Monday, February 7, 2011

I'm good enough, I'm smart enough, and dog-gonnit, people like me.

I got into a Twitter discussion on Friday about when it was appropriate to begin marketing your material. Over the past two years, I’ve had five releases and, despite doing very little marketing on my own (being the newbie I was) have enjoyed a moderate amount of success. No, not everyone knows my name, and those who do, I think, are more likely to go, “Oh, yeah, I’ve heard of her.” Definitions of success vary across the board, and the sort to which I’m referring falls mostly in the “hey, I made a bit of money and got several good reviews!” category.

All this being said, I’m fairly certain that, had I done a bit more marketing—had I even known where to begin—I would have fared a little better. As everything in life, though, you take what you learn based on experience and interactions and apply them toward future endeavors. Therefore, with any upcoming releases—hell, any upcoming anything—I plan to be vocal. Will Project A be contracted? Well, of course I don’t know that now, but I’d like to think it has a shot. Either way, getting my name out there in the blogoverse, posting excerpts, sharing progress, and yes, doing a bit of self-promo even before I have something to sell will help both generate an audience for my work and boost sales once it does hit the bookshelf.

Some people may see this as overly-confident. I prefer to think I’m hopeful. I’ve also witnessed, over the past few months, how an author with no releases can amount public opinion, reader interest, and respect even before having signed a contract. There is an author I know on Twitter whose debut publication was released in January. She worked her butt off getting acquainted with other authors and keeping potential readers posted on her progress. Before she had anything to sell, her name was all over the place. And because I am also published at her house, I know her release was an instant best seller. That’s not to say you can’t sit back and hope everyone falls in love with your blurb (that’s what I did, after all), but of the two options available, I’d go the other way. You have little to lose.

Authors don’t just market their work, they market themselves. You have to have confidence in order to put your work on the line. Therefore, I encourage all authors, established and aspiring, to get their name “out there.” Befriend other authors, chat with readers, talk about yourself and your work and listen when others do the same. There’s very little being open and friendly can do to hurt your chances with success.


Dawne Prochilo said...

Before my first novel came out in 2009, a few author friends told me the easy part (writing and editing the book) was done and now the real work started. I laughed thinking of all the hours I put into writing. But they were correct- marketing and promoting my book (not self-published) was difficult. Social networking is where I turned to boost sales and to get my name "out there".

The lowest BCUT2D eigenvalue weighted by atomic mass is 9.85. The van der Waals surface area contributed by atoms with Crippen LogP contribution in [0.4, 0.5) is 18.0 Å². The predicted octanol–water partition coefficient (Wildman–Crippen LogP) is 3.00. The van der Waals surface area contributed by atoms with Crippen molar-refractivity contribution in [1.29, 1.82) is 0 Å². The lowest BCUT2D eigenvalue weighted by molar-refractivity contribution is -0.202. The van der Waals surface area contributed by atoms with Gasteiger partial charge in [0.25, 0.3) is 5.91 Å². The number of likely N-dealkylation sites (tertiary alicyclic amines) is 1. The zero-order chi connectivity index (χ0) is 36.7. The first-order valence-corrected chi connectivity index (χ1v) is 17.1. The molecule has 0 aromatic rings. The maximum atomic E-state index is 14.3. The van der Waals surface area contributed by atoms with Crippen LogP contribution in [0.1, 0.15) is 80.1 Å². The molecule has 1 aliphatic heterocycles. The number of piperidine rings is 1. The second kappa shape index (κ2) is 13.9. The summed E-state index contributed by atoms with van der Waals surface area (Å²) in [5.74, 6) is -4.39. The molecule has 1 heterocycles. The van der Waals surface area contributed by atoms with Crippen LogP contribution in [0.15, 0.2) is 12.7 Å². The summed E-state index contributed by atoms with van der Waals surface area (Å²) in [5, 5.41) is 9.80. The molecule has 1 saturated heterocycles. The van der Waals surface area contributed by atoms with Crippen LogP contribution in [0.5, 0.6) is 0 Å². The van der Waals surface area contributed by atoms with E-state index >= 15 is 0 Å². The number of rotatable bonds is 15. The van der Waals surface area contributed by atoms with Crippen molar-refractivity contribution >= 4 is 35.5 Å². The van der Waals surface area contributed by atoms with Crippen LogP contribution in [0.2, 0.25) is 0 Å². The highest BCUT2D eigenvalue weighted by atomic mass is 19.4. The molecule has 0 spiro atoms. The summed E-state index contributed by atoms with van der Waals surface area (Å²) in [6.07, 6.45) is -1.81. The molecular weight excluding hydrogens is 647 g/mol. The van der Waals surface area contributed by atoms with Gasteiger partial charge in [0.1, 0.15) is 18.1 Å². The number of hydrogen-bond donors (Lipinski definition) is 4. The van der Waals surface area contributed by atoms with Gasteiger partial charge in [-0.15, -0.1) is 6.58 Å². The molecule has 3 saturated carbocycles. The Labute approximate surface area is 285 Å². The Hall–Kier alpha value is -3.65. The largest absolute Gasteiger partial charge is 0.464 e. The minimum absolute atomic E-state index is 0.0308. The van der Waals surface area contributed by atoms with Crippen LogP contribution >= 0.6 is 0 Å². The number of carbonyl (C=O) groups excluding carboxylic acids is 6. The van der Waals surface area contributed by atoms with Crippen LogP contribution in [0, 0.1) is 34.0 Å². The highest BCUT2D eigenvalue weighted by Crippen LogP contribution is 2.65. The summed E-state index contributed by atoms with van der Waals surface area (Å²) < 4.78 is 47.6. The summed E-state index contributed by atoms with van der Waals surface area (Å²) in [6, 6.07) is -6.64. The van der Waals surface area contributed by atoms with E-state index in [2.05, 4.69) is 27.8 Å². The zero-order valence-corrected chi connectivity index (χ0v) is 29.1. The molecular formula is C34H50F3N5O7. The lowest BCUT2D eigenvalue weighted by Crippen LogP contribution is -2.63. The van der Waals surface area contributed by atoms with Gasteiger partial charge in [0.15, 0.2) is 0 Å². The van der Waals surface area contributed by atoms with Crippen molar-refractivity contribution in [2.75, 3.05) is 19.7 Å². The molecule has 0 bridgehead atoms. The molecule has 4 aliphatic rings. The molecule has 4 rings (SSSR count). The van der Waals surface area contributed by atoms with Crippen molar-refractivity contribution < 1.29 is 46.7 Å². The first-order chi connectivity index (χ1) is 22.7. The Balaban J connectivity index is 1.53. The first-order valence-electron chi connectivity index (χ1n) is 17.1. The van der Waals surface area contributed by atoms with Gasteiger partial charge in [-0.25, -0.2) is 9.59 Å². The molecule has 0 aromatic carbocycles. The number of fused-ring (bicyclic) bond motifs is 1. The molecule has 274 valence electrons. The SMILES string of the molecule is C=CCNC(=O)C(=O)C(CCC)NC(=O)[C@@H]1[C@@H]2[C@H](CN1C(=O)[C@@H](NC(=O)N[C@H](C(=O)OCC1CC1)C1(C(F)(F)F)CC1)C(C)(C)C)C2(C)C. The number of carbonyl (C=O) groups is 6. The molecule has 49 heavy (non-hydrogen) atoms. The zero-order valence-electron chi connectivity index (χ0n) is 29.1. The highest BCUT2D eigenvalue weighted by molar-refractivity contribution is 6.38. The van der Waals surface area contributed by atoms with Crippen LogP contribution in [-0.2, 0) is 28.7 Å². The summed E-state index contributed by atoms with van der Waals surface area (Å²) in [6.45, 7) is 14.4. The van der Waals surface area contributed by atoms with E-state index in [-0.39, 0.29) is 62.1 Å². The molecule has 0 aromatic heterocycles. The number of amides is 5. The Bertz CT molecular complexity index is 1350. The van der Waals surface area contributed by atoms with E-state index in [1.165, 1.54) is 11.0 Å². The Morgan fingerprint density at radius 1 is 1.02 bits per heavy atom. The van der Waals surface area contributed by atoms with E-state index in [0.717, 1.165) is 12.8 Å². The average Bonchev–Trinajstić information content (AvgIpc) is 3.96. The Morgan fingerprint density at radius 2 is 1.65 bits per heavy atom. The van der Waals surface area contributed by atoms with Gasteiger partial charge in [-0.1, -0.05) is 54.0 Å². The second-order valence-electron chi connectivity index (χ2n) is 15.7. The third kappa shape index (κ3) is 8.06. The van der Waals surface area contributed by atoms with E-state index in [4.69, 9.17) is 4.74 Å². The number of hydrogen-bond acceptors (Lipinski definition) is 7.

Kelli McCracken said...

I agree with your 100%. My novel isn't out yet (still revising) but I was lucky enough to get in with a great group of writers who helped me learn that it's never too early to market yourself. I didn't start hitting Twitter hard and heavy unil December 2010. I've been building up my network of fellow authors and read blogs, excerpts, take workshops, everything I can to better myself, my writing, and hopefully, my marketing.

There are many aspiring authors who think they have to have a finished product to promote themselves. So not true. I was taught that you should start marketing as soon as an idea pops into your head and you decide to commit yourself to writing this story. I feel lucky that I didn't have to learn this the hard way.

Great post, Rosalie. Thanks for sharing the info.

Rosalie Stanton said...

@Dawne - I think I was so stunned to be accepted by any house, it never occurred to me to do more marketing than I did. Now my release with LSB (actual date TBA), I'm doing short-shorts based on the characters, excerpts, and talking about it as much as possible, and there's still a buttload I could be doing. It really is the "hard-part."

@Kelli - Well, your tactic is working! Yours is definitely a name I recognize. :) And I absolutely agree; start ASAP. If you bank on the notion that you might not get accepted, you're missing out on the connections you can establish. Furthermore, publishers LOOK at authors who are good at getting their name out there. After all, interest in writers means big bucks for the house that has them. Keep doing what you're doing; I can guarantee you'll have sold me a copy by the time your work comes out!

J.L. Campbell said...

Many first time authors - including myself - don't quite know how to go about marketing their work and we also don't realize that our network can do for us if people are gung-ho about our work. I had to learn as I went and unfortunately, I'm still marketing in fits and starts.

Rosalie Stanton said...

I absolutely agree, J.L. Really, what I do now is Twitter, excerpts, blogging, and the rest I learn as I go.

J.A. Saare said...

Great post, Rosalie, and so true. It's amazing how getting your name out there beforehand helps. It truly does!

Anonymous said...

Love this post, Rosalie. When my first book was published, I knew precisely one writerly soul, abstained from social networking, and had secured my web and blog addys but neither held content. I don't think I believed they were actually publishing my book until the link was live, at which point I blinked a few times and have yet to recover. ;cP

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